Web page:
Posts Tagged ‘Michael Caine’

The Great SXSW 2010 Preview Dump: Festival Favorites, Part 1

March 11, 2010

They can’t all be world premieres, you know. So quit your complaining and suck up the cream of the other festivals, lovingly curated for you by an underpaid festival staffer. Floating on the surface of the great cinematic morass are the new film from Steven Soderbergh (good news, it’s shorter than Che!) and Michael Caine adding some dodder to Death Wish. Among the documentaries, the wistful trembling of Michel Gondry’s family tree is matched only by the weirdness of the global baby market. Click on the titles for trailers where available.

Read our SXSW Headliners Preview.
Read the first part of our SXSW Spotlight Premieres preview.
Read the second part of our SXSW Spotlight Premieres preview.
Read our SXSW Narrative Features Competition preview.
Read our SXSW Documentary Features Competition preview.
Read the first part our SXSW Emerging Visions preview.
Read the second part our SXSW Emerging Visions preview.
Read our SXSW Lone Star States preview.
Read our SXSW 24 Beats Per Second preview.
Read our SXSW SW Global preview.

And Everything is Going Fine

A guy sitting behind the desk is not everybody’s idea of entertainment. Spalding Gray, however, wasn’t everybody. His monologues explored history, show business, and his complex personal history and ailments in a way that was as riveting as open-heart surgery. Collaborator Steven Soderbergh has drawn on 90 hours of footage to fashion the late performer’s neurotic autobiography.

Crying With Laughter

Cinema has never really gotten to grips with the lonely hell of the stand-up comic. Maybe spritzing for a living is just too much of a one man show. Director Justin Molotnikov’s Scottish take adds a helping of revenge to the patter. Joey (Stephen McCole) tells a funny tale onstage about an old school friend. Alas, the buddy is in the audience and he ain’t laughing. This is one heckler Joey is going to regret snapping back at.

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The Italian Job: Memo to Croker

January 27, 2010

Made in 1969, the year following Roeg/Cammell’s Performance, The Italian Job is an interesting counterpoint to that Borges-gone-gangster head-fuck. The storyline has a similar relay race quality. Fresh from prison, the flash Charlie Croker (Michael Caine) receives a 16mm film. A thief has left his will on film. It is a plan to lift a payroll from an armored car in the middle of Turin. The gist of the scheme is neatly summed up by Croker as “4 million dollars through a traffic jam.” Clear some space on the poster.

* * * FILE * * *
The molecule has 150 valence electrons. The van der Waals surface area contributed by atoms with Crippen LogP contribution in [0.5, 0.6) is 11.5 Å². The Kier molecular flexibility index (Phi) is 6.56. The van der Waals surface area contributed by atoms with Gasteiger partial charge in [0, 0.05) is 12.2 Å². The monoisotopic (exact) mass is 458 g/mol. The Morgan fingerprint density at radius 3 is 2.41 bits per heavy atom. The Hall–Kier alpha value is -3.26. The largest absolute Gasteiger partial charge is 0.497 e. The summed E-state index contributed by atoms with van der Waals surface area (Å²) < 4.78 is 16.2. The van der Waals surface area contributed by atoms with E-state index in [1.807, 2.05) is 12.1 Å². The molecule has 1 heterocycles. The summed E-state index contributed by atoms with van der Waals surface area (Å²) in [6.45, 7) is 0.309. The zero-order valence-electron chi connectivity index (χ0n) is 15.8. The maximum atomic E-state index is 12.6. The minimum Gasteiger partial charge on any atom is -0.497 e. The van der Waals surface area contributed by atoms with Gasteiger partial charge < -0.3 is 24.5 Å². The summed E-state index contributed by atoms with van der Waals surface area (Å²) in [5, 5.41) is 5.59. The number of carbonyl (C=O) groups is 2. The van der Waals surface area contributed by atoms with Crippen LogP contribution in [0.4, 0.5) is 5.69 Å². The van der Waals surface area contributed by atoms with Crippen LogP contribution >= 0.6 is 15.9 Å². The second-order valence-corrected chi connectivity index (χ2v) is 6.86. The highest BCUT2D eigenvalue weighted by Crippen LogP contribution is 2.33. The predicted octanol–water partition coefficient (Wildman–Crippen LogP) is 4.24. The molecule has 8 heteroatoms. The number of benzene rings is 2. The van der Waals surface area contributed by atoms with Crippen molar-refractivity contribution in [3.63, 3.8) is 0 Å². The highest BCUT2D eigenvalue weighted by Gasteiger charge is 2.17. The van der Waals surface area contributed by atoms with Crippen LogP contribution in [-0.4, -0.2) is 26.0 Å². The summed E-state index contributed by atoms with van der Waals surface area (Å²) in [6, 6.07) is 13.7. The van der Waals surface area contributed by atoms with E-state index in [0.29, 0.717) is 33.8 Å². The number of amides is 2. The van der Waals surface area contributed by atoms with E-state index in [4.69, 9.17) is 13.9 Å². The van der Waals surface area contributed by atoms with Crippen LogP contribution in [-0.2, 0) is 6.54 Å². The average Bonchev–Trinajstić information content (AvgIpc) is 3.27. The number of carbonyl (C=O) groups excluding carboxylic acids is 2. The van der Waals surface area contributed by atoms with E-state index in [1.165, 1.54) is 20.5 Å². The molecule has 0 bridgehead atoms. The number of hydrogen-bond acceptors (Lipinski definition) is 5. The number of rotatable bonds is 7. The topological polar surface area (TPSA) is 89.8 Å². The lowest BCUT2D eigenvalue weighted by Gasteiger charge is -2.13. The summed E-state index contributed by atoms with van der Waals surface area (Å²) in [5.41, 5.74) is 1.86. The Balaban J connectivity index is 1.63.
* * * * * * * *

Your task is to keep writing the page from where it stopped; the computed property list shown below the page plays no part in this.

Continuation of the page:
Croker breaks back into prison to get the patronage of criminal boss Mr. Bridger (Noel Coward, having a relaxed time). Initially reluctant to commit his resources to the idea, the patriotic kingpin is swayed by news of an Italian-Chinese trading pact. Once this hurdle is cleared, it remains for a gang to be assembled, drivers recruited, and the mob to knock over the truck. Somebody says, “You were only supposed to blow the bloody doors off.” The remainder of the film is devoted to a car chase with three Mini Coopers easily outwitting the police and their fiats. With the cars driving up, down and over anything in their path, the sequence may be one of the greatest car adverts ever filmed.

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The Slate: New Moon Gets New Sheen

April 13, 2009

Loews Astor Plaza

  • Michael Sheen is carrying on the great British thesping tradition of starring in any old toss. The actor has made his bones playing figures like Tony Blair in The Queen, David Frost in Frost/Nixon, and Brian Clough in The Damned United. But he’s fed his family with swill like Underworld: Rise of the Lycans. He’s since joined Twilight sequel New Moon as the leader of an Italian vampire coven. Sheen has a way to go before achieving the hacky stature of Sir Michael Caine, but he’s off to a nice start. (Variety)
  • London gangland dramas are two a penny, but London Boulevard is shaping up in the “great cast, lousy title” category. The film stars waifish Keira Knightley and shepherd’s pie-like Colin Farrell, and they’re being joined by hardman Ray Winstone, grumpy David Thewlis and the delightful Anna Friel. Farrell will play a released convict who becomes tangled up with in a waifish actress’ scrawny thighs. Winstone will be the gang boss who ensures mutual infatuation doesn’t run smooth. Booklist says Ken Bruen’s novel “packs one hell of a powerful punch.” (Variety)
  • Pirates of the Caribbean helmer Gore Verbinski has had enough shivered timbers, cheers, and would like to move on with his life. So does that mean more tragicomedies about depressed weathermen? No. The director’s staying soggy and sailing into Bioshock waters. Verbinski will be in charge of making the video game about a man stranded in an underwater city filled with psychotic fishy things into a movie that doesn’t suck. Arr! We mean, “glub!” (Variety)
  • The wilderness has done wonders for William Hurt. The 1980s most boring actor has blossomed in supporting roles like A History of Violence. Now he’ll hopefully be bringing bizarre line readings and facial hair to the untitled Robin Hood film that we love to rag on. He plays the Earl of Pembroke, a powerful noble who served both Richard the Lionheart and King John. Wikipedia also claims he was “the greatest jouster of his age.” We prefer to call him “the Liam Neeson role.” (Hollywood Reporter)
  • Looking for a little bit of that Wild Hogs male menopausal magic, director Kent Alterman (Semi-Pro) will direct Treehouse Gang for Warner Bros. The film, written by Tim Dowling (Role Models), centers on a group of adults searching for buried treasure and has been described as a grown-up Goonies. We’d make some “Chunk” gag, except that we spent our childhoods locked in a cellar without access to HBO. (Hollywood Reporter)